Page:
Defying Mendelian genetics and 'embryo engineering'

February 20, 2017 by Ricki Lewis, Phd, Plos Blogs
Millie McWilliams

Mendel's laws, like any laws in science, are wonderful because they make predictions possible. A woman and man both carry a recessive mutation in the same gene, and each of their children has a 25% chance of inheriting both mutations and the associated health condition. Bio 101.

In contrast to our bizarre new world of "alternate facts," "multiple interpretations," and "both are true" scenarios, science is both logical and rational. If an observation seems to counter dogma, then we investigate and get to the truth. That's what happened for Millie and Hannah, whose stories illustrate two ways that genetic disease can seem to veer from the predictions of Mendel's first law: that genes segregate, one copy from each parent into sperm and ova, and reunite at fertilization. (I'll get to embryo engineering at the end.)

Millie's situation is increasingly common – exome or of a child-parent "trio" reveals a new ("de novo"), dominant mutation in the child, causing a disease that is genetic but not inherited.

Hannah's situation is much rarer: inheriting a double dose of a mutation from one parent and no copies of the gene from the other.

Millie and Bainbridge-Ropers syndrome

Millie McWilliams was born on September 2, 2005. At first she seemed healthy, lifting her head and rolling over when most babies do. "But around 6 months, her head became shaky, like an infant's. Then she stopped saying 'dada'," recalled her mother Angela.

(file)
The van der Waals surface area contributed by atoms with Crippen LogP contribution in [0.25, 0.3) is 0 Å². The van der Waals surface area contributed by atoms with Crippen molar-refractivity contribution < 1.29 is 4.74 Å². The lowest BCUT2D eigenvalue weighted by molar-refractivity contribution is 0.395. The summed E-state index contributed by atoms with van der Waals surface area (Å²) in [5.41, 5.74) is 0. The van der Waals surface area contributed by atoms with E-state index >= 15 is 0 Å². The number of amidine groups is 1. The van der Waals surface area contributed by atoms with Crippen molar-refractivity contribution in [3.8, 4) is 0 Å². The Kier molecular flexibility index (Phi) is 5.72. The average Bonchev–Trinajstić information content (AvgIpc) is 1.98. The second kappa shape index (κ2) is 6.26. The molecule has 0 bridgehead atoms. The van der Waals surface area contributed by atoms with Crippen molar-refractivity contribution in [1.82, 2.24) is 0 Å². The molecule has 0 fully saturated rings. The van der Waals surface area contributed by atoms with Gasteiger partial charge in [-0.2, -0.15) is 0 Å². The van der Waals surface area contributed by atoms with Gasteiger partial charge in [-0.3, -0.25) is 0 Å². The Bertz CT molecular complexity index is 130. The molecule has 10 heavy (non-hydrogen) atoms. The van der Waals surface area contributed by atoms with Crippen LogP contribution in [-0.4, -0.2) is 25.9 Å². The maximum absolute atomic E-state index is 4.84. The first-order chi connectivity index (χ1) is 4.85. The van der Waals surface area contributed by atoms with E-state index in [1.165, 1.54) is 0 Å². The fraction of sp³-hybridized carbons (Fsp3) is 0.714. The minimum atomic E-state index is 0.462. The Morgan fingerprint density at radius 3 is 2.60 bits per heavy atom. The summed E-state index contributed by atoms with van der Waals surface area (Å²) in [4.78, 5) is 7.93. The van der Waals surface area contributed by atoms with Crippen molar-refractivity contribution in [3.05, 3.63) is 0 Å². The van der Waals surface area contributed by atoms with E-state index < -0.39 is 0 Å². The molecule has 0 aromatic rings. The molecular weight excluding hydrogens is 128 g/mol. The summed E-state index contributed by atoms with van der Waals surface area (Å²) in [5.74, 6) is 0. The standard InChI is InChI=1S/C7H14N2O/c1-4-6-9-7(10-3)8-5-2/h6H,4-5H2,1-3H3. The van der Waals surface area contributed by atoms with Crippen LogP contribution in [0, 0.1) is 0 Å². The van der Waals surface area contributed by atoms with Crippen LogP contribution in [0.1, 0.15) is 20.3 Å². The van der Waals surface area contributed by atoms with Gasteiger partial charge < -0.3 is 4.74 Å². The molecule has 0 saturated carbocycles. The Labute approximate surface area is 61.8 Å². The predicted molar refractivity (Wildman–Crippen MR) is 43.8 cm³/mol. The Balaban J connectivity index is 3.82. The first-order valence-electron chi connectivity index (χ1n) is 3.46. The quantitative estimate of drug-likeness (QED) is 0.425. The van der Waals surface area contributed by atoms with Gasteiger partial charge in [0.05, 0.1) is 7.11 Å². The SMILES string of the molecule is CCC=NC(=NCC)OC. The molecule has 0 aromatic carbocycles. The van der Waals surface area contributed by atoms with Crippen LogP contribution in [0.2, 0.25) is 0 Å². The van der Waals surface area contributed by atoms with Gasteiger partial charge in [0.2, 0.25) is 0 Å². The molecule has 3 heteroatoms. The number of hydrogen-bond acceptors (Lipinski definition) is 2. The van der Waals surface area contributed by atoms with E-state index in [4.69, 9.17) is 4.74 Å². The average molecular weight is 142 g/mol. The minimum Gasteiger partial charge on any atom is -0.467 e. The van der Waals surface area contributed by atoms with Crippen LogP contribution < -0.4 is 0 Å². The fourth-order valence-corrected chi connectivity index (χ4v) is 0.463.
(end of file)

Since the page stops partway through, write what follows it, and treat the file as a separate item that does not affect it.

By Millie's first birthday, her head shaking had become a strange, constant swaying. She couldn't crawl nor sit, had bouts of irritability and vomiting, and bit her hands and fingers.

In genetic diseases, odd habits and certain facial features can be clues, but none of the many tests, scans, and biopsies that Millie underwent lead to a diagnosis. Nor were her parents carriers of any known conditions that might explain her symptoms. Still, it was possible that Millie had an "atypical presentation" of a recessive condition so rare that it isn't included in test panels.

By age 6 Millie couldn't speak, was intellectually disabled, and was confined to a wheelchair, able to crawl only a few feet. Today she requires intensive home-based therapies. But Millie can communicate. "She likes to look at what she wants, with an intense stare," said Angela. She loves country music and Beyoncé, and every once in awhile something funny will happen and she'll break into a big smile.

Millie's pediatrician, Dr. Sarah Soden, suggested that trio genome sequencing, just beginning to be done at Children's Mercy Kansas City (where the child already received care) as part of a long-term project, might help to assemble the clinical puzzle pieces to explain the worsening symptoms. So the little girl and her parents, Angela and Earl, had their genomes sequenced in December 2011. Analyzing the data took months, but Dr. Soden's team finally found a candidate mutation in the child but not her parents. However the gene, ASXL3, hadn't been linked to a childhood disease. Yet.